We all complain, whether our problems are big or small, easy to get through or difficult to navigate. However, this form of communication can sometimes be toxic. While holding in our complaints can be unhealthy, too much complaining can be as well.
Complaining can often be an icebreaker to a conversation with your classmates or coworkers. Grumbling about the rainy, cold weather, or the long commute to work can simply be a means to avoid awkwardly standing next to someone. Joanna Wolfe, a professor of English at Carnegie Mellon University says that complaining about the late train with other riders “creates kind of a solidarity” and she has “made friends that way.” Occasionally, people’s complaints turn into other people’s annoyances. People who are prone to complain are more likely to damage their health, relationships, and careers.
Complaints should not be outright abolished, as getting your point across in a healthy, neutral manner is the key to note your opinion. Not only can whining decrease your overall health, but it can also diminish your relationships with others. People do not want to be around others who are constant complainers, as it brings down the mood and doesn’t allow the other person to be happy.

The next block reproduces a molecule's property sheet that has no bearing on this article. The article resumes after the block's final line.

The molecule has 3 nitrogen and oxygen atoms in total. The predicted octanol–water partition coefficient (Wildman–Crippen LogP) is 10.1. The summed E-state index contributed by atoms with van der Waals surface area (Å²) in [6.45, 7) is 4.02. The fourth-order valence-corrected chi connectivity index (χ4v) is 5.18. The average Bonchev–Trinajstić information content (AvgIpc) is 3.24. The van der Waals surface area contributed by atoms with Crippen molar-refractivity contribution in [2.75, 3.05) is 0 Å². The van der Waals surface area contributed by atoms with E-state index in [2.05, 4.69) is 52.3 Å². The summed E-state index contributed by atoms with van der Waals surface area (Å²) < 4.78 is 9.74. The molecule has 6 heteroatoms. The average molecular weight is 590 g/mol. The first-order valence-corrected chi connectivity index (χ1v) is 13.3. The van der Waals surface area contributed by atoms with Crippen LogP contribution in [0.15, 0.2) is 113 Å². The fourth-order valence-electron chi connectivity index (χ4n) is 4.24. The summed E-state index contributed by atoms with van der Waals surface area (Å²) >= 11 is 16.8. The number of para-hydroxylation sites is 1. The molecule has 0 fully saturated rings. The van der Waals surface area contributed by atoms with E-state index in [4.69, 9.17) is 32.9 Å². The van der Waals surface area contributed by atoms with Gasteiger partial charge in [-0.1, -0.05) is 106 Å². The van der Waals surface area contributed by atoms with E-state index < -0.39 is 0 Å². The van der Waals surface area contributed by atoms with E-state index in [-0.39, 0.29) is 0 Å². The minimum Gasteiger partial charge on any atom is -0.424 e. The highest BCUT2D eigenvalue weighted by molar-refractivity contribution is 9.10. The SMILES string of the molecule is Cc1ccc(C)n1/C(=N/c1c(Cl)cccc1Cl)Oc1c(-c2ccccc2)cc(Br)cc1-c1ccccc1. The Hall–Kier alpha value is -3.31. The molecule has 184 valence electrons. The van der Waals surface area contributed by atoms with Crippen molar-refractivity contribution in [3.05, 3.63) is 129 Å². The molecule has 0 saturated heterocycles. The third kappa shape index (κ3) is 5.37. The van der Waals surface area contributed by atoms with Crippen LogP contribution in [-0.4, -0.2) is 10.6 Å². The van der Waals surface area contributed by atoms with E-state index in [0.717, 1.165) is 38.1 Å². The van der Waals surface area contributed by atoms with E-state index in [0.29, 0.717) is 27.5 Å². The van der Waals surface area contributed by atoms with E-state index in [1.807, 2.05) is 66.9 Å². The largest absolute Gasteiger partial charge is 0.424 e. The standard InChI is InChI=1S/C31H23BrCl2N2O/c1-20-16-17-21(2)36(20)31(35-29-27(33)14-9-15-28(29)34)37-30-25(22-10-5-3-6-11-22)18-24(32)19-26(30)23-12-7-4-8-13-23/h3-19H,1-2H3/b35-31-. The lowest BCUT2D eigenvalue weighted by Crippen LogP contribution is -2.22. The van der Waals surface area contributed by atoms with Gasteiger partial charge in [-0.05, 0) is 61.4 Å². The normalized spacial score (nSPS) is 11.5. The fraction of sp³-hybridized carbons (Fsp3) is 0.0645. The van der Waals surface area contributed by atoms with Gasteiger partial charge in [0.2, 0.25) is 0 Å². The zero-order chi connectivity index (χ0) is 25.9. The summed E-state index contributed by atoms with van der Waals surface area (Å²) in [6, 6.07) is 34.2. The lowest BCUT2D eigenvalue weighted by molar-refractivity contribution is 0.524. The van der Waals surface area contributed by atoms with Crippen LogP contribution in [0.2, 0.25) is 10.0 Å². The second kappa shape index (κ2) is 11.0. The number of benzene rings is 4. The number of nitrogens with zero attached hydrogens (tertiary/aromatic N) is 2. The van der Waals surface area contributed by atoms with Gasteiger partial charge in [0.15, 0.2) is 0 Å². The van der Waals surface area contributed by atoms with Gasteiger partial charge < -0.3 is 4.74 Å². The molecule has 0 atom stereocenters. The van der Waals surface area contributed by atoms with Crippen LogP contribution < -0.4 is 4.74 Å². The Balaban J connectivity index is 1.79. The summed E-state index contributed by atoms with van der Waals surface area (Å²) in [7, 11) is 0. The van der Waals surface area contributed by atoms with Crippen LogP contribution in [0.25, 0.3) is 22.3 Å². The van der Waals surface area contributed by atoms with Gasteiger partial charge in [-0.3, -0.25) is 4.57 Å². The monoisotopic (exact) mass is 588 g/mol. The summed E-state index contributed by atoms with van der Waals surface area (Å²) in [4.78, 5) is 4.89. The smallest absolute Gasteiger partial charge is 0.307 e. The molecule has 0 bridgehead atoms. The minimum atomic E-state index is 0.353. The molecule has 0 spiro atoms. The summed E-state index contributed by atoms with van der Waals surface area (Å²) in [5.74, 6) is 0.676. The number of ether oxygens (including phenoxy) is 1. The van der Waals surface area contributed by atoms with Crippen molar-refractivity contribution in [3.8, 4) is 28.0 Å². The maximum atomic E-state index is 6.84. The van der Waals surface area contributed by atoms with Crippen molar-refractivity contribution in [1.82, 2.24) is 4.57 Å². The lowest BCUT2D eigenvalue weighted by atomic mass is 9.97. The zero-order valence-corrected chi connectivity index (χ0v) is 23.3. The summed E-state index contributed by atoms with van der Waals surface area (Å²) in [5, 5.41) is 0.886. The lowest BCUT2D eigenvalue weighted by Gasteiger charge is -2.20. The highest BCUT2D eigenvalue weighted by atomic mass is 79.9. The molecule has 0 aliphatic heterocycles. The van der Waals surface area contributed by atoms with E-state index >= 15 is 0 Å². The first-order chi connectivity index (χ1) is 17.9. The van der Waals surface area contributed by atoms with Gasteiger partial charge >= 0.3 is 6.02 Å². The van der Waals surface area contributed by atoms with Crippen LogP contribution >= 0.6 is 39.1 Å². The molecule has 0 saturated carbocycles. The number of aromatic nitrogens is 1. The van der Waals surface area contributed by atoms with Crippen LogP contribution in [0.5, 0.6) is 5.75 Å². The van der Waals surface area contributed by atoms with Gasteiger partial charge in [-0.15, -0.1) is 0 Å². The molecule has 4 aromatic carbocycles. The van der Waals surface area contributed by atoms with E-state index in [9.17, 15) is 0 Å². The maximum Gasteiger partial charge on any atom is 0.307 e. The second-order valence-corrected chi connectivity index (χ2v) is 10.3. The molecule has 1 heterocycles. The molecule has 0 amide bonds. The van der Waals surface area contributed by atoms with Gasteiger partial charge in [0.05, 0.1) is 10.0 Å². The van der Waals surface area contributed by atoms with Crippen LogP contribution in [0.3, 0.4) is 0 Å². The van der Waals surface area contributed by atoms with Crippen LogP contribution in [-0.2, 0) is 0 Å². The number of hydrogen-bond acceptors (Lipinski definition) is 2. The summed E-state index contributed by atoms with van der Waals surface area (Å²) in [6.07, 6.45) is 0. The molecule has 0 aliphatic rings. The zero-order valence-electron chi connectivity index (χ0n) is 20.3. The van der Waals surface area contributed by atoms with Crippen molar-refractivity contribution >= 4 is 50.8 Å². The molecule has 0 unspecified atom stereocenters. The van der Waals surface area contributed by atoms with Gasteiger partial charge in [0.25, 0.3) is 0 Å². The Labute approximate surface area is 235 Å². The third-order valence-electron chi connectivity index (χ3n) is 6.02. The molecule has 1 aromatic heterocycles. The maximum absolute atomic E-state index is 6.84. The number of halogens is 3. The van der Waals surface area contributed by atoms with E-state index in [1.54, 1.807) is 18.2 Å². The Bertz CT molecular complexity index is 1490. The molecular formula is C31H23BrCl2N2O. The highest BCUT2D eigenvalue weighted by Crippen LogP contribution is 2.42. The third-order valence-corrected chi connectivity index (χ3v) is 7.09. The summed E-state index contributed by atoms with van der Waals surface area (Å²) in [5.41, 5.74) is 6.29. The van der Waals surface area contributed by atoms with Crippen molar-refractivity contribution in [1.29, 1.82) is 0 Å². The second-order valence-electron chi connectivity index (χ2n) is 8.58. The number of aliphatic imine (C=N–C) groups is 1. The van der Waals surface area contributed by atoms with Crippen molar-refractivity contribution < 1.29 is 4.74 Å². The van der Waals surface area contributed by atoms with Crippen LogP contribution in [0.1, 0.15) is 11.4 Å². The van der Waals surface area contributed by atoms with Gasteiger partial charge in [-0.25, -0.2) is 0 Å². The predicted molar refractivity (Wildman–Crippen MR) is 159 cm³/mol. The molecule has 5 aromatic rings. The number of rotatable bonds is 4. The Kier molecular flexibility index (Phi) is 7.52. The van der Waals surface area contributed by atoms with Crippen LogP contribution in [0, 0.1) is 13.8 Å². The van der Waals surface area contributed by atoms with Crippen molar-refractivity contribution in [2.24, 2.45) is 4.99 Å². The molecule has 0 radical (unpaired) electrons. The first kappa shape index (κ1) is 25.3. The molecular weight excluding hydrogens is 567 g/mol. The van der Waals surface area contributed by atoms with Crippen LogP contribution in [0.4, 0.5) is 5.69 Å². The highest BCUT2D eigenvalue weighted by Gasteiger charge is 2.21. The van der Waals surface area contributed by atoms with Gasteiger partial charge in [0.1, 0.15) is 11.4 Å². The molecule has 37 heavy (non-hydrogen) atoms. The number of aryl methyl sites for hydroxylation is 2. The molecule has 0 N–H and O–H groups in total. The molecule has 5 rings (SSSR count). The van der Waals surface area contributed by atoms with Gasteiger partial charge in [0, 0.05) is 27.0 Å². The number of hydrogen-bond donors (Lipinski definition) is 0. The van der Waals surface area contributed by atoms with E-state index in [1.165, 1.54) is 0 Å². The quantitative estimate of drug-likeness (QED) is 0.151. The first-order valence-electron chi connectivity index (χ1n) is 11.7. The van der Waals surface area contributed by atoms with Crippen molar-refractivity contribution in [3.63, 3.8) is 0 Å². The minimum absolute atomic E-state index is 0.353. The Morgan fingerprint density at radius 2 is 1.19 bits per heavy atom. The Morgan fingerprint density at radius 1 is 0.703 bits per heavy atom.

The rise of a new organization called “A Complaint Free World” has helped over 11 million people overcome the act of complaining. Will Bowen, the founder of the organization, challenges individuals to go 21 days without complaining. He gives each person a purple bracelet to put on their wrist, and every time they complain, they must switch it to the other wrist. The problem is, he says, that most people don’t notice that they complain or only notice it when other people are doing it. His idea became so popular that numerous celebrities have even joined the pledge. His six millionth purple bracelet was personally awarded to the late Dr. Maya Angelou.
Overall, complain in a way that doesn’t just talk about the problem, but in a way that moves to a solution. While it may seem like a stress-relieving tactic momentarily, remember to not take for granted what you have, be appreciative, and try to complain less!
By: JoAnna Palumbo’19, Arts and Entertainment Editor